Let me instead try to tell you what it was like. First off, I got so lost in the song, I honestly can’t tell you if the song was 5 minutes or 15 minutes long. Honestly. Next, one of my first reactions to the music was to grab the molding of the doorframe behind me because I -knew- that there was a real chance of me falling over if I did one of those sleepy long-blinks that turn into sleep. You know the kind. Like when you’re really tired but have to stay up for something; so you crazily think to yourself that it wouldn’t be a bad idea if you just rested your eyes for 3 seconds during a blink. And then you suddenly realize that you’re head almost fell into your book or your car almost swerved into a tree. Of course, you instantly realize that “slow-blink” was a stupid idea but just 30 seconds later you’re thinking it might be a good idea again. Ok, well his song sent my fully awake mind straight into this mode. If I hadn’t been prepared for this, it really would have freaked me out. But as I knew exactly where I was, wow. I hung on for most of the piece.

After intermission, he introduced his Navajo (? I’m pretty sure he said Navajo) drum circle to us. After a song, and at his urging, I got up and danced. There was just two of us dancing and not much room for any more. So they stopped after the next song and rearranged the chairs so there’d be room for us to dance around the circle. There were about 20 people dancing around! Memories of my long-ago trip to a mid-western … (Navajo?) Indian reservation came back. I remembered sadly agreeing with my dad that we didn’t “get” the dances. They all seemed the same. Sure, the drumming and individual foot-work was a tiny bit different in each, and it was interesting to see that the dancers could apparently take their subtle cues from the drums. We guessed that because the dancers always seemed to be doing the exact same non-descript dance, but all the dances and drumming were still pretty much the same. We -wanted- to get something out of it but just couldn’t find a foothold. So Scott and another gentleman talked about the dancing. He said (and I’m going to miss something from his original) something like, “I was asked why all the dances look pretty much the same, we pretty much just go around and around. So I asked her about how the sun comes up every day in the same boring way.” He said it better. It suddenly struck me that most of the dancing isn’t for show but for meditation. This is similar to how Ewe dance moves force a kind of breath control upon the dancer, putting him into a hyperventilation-induced trance state. The Indian dance isn’t designed for the viewers, it’s for the participants. They likely use only slight variations in the dance steps because the participant can easily change and feel the difference without having to break concentration. So, thinking back to when I was 14 on an Indian reservation, why the heck were we just watching? I can now see why outsiders are reluctantly welcomed to Pow Wows. But I really wish that the tourists like me and my dad all those years ago were given some explanation as to what the heck we are watching. A pamphlet or something. I know that my dad lost a bit of respect for their culture on that day, and I can’t blame him. I can sort of understand that there is a feeling of cultural pride that doesn’t want to give away all the inside secrets, but come on, there’s also the matter of cultural survival. It took me (a pretty progressive guy) over 15 years to figure it out and appreciate the good in it. Most other Americans sadly, but justifiably just write it off.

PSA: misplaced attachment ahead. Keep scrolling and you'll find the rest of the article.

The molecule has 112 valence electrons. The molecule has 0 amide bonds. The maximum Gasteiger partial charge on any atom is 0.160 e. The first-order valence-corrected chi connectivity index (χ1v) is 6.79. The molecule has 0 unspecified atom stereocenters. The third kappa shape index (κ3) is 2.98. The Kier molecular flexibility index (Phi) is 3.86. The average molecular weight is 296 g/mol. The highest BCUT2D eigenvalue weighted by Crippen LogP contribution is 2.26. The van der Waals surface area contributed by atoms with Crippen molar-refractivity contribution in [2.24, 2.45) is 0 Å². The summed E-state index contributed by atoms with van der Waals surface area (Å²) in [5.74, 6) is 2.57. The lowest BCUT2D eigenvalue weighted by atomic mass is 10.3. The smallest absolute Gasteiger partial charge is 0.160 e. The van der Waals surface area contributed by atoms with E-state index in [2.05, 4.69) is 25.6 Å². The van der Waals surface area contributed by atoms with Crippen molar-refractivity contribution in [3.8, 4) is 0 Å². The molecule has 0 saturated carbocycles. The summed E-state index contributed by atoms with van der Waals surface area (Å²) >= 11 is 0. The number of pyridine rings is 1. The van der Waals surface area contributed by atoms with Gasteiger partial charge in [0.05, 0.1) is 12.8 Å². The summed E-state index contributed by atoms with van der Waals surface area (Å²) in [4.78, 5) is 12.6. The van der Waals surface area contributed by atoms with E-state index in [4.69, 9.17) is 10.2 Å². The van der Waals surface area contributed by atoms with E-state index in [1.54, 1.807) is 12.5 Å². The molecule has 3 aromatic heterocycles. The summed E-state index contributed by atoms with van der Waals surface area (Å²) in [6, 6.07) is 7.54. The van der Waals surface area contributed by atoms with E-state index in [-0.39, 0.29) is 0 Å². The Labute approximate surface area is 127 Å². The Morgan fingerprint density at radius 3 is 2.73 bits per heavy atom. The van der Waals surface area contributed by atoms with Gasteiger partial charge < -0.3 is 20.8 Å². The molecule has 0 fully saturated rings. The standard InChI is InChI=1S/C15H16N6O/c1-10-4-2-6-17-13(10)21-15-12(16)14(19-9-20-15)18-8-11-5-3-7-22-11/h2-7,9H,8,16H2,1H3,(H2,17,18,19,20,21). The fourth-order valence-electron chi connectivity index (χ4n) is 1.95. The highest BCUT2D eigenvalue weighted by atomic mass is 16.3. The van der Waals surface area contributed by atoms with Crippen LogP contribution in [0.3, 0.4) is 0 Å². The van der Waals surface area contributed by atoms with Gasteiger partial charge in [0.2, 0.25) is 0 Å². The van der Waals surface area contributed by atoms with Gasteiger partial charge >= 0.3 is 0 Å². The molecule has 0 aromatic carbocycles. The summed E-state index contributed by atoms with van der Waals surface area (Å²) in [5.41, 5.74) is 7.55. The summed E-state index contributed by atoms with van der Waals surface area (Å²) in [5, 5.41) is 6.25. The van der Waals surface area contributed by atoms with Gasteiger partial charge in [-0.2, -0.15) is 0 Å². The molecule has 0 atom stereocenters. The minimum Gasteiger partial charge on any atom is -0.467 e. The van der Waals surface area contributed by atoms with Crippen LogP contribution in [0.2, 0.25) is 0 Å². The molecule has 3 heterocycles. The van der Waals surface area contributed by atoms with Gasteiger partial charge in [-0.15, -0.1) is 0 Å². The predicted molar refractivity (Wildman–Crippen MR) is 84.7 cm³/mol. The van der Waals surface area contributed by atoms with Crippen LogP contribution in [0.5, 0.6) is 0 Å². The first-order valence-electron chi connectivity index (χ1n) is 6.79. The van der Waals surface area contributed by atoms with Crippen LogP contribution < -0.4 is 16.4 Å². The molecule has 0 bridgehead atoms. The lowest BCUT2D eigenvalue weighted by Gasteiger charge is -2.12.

I wish I could say that we danced until morning, as one drum member suggested we do. At his mention, I shouted hopefully from the audience, “We can make it. We’ve still got snacks leftover!” That brought a good laugh. They played while I danced in the circle for a bit over an hour. Their last song was one “for veterans”. They put several modern references in like WWII, the Korean War and 9/11. Very few danced to that one, but I remembered that the sun still rise and set on those days as well. It felt right.

What an evening!

Don’t forget to Spring Forward at 2am Sunday morning. For some completely unfathomable reason, 2:00-2:59:59am Sunday morning will be preempted. I’ve got to finish my rant about that someday.